In the course of debating pro-life legislation in Oklahoma, state Rep. Jim Olsen compared the evil of abortion to the evil of slavery.
"None of us would like to be a slave," the pro-life lawmaker said. "If I had my choice, I guess I'd be a slave. At least the slave has his life. Once your life is gone, it's gone. And I'm not minimizing slavery. I'm illustrating the terrible injustice that was finally, finally erased in Great Britain and almost eventually the entire world."
Pro-abortion activists and politicians exploded. Olsen was accused of using "racist terms" in a "cavalier" fashion. His "insensitive" comments were right out of the "Dark Ages" some clamored.
Olsen stood his ground: "In the context of history in general, I did compare one evil to another and very frankly I make no apology for it."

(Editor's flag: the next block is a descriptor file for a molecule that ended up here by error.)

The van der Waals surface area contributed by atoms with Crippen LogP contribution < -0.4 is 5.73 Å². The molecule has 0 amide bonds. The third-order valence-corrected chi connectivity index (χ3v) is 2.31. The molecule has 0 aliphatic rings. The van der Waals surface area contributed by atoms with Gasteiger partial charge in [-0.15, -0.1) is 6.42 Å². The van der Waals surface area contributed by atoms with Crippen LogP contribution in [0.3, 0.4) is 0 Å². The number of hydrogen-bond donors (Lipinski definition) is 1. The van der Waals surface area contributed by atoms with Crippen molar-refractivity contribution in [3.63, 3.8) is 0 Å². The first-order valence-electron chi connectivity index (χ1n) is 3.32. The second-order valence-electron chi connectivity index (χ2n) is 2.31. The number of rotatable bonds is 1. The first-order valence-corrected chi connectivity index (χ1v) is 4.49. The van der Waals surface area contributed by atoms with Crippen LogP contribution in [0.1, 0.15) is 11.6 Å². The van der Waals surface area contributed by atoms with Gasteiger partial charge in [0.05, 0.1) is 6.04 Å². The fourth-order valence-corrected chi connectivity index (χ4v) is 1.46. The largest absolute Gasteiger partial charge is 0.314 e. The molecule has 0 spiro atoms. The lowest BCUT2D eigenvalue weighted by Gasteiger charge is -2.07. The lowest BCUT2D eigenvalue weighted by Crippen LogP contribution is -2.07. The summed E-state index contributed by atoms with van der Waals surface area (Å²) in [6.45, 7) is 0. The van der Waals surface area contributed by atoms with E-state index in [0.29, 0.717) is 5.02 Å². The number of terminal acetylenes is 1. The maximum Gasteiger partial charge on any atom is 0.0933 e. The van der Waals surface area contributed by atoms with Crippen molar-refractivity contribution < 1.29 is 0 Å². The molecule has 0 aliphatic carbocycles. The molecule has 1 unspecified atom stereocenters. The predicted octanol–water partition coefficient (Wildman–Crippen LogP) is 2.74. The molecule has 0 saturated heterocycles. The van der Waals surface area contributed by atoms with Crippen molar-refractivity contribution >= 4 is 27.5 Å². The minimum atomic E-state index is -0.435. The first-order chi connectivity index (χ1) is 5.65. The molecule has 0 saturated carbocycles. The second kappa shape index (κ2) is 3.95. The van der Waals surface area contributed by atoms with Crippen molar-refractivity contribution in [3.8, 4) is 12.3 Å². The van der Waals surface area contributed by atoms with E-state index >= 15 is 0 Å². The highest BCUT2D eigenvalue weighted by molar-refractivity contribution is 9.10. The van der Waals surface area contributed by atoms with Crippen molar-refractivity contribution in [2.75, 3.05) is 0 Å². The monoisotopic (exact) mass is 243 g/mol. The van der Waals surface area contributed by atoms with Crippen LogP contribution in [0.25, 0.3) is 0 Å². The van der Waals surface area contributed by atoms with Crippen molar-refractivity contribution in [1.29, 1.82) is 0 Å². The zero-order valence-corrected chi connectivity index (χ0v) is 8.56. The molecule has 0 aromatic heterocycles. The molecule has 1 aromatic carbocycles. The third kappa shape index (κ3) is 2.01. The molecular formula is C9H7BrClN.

No matter, some Democrats are weighing proposals to censure the Republican state lawmaker.
"I never spoke positively of slavery," Olsen said. "One evil at one time was acceptable in our society, and now it's not. I look forward to the time when we stop killing babies."
Olsen's argument is not only morally defensible; it has a very American pedigree. Recall that in the famous Lincoln-Douglas debates of 1858, Stephen Douglas contended that slavery should not be seen as a moral issue; it was simply up to the people to decide.
Abraham Lincoln answered by drawing on the Declaration of Independence. He maintained that "All men are created equal," and that their "unalienable rights" come from our Creator, not government. Accordingly, slavery can never be justified, even if the majority want it. It is not up for a vote.
Abortion also violates our "unalienable rights." Indeed, it violates the most basic of all rights—the right to life.
Rep. Olsen made a great analogy. He is a consistent champion of human rights.
Bill Donohue is president and CEO of the Catholic League for Religious and Civil Rights, the nation's largest Catholic civil rights organization. He was awarded his Ph.D. in sociology from New York University and is the author of eight books and many articles.